Research conducted by the VA Ann Arbor Healthcare System and the University of Michigan Health System found that too many physicians are utilizing the same cardiovascular treatments for diabetes patients instead of catering to each patient’s unique needs. Diabetes patients have an increased risk of developing heart conditions because of high cholesterol.
“We want patients to get the treatment they need to prevent heart attacks and cardiovascular issues but we don’t want to expose them to additional treatment risks without strong evidence of the benefits,” said study author Eve Kerr, M.D. “We need to move away from a one-size-fits-all performance measure that misses the point of providing appropriate treatment.”
The study revealed that nearly 80 percent of veteran diabetes patients, who were between 50 and 75 years old, had adequate care and were issued the proper amounts of cholesterol drugs known as statins. The research found that younger patients were receiving inappropriate amounts of drug therapies: nearly 14 percent of the patients who were at least 18 years old who did not have heart disease were administered statins.
This excessive treatment can be detrimental to a patient’s health. According to recent guidelines established by the Food and Drug Administration, some statins can cause liver damage, memory loss, confusion, increased blood sugar levels and a higher chance of muscle damage when taken with other medications.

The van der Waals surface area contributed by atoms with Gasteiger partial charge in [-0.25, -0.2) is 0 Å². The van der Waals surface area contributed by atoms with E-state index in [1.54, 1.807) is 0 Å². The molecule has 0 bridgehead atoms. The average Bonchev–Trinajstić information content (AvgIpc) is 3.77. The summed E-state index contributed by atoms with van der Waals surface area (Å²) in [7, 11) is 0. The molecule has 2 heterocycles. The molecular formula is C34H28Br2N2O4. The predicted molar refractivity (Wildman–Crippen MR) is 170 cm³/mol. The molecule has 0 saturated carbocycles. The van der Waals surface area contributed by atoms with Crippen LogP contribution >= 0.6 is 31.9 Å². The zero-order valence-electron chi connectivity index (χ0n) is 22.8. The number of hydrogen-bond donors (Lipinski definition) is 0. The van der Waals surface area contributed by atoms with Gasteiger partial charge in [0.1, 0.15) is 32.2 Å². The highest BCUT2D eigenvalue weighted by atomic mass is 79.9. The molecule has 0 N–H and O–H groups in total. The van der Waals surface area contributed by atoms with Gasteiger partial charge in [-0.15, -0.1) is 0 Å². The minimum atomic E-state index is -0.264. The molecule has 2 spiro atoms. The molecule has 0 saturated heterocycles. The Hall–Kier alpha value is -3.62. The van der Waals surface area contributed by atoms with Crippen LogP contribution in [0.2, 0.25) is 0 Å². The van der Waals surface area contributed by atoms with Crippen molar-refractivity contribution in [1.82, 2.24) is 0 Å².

Study investigators reported that detailed health records in electronic databases that list a patient’s blood pressure, prescription history and other pertinent information allow physicians to issue the necessary individualized care.
While healthcare providers play a large role in heart health and diabetes management, a patient can also enact certain lifestyle changes that can benefit his or her condition. The Mayo Clinic recommends that people with diabetes frequently exercise to stimulate insulin responses and help lower glucose levels. While strenuous workouts are beneficial, even doing common household chores can help.
The Mayo Clinic also suggests eating well-balanced meals that have the right amount of fruits, vegetables, starches, proteins and fats. Not only is the choice of food important, but sticking to a schedule and instituting an eating schedule may also help diabetes patients maintain the proper blood sugar levels.
Consuming ample amounts of omega-3 fatty acids may also be helpful in controlling diabetes. According to the University of Maryland, omega-3s help reduce triglycerides and apoproteins, and they also raise HDL, or “good cholesterol.” These fatty acids have also been shown to increase cardiovascular wellness by lowering blood pressure. You can get omega-3s from chia seeds, flax seeds, hemp milk and an Omegakrill supplement from Dr. Newton’s Naturals.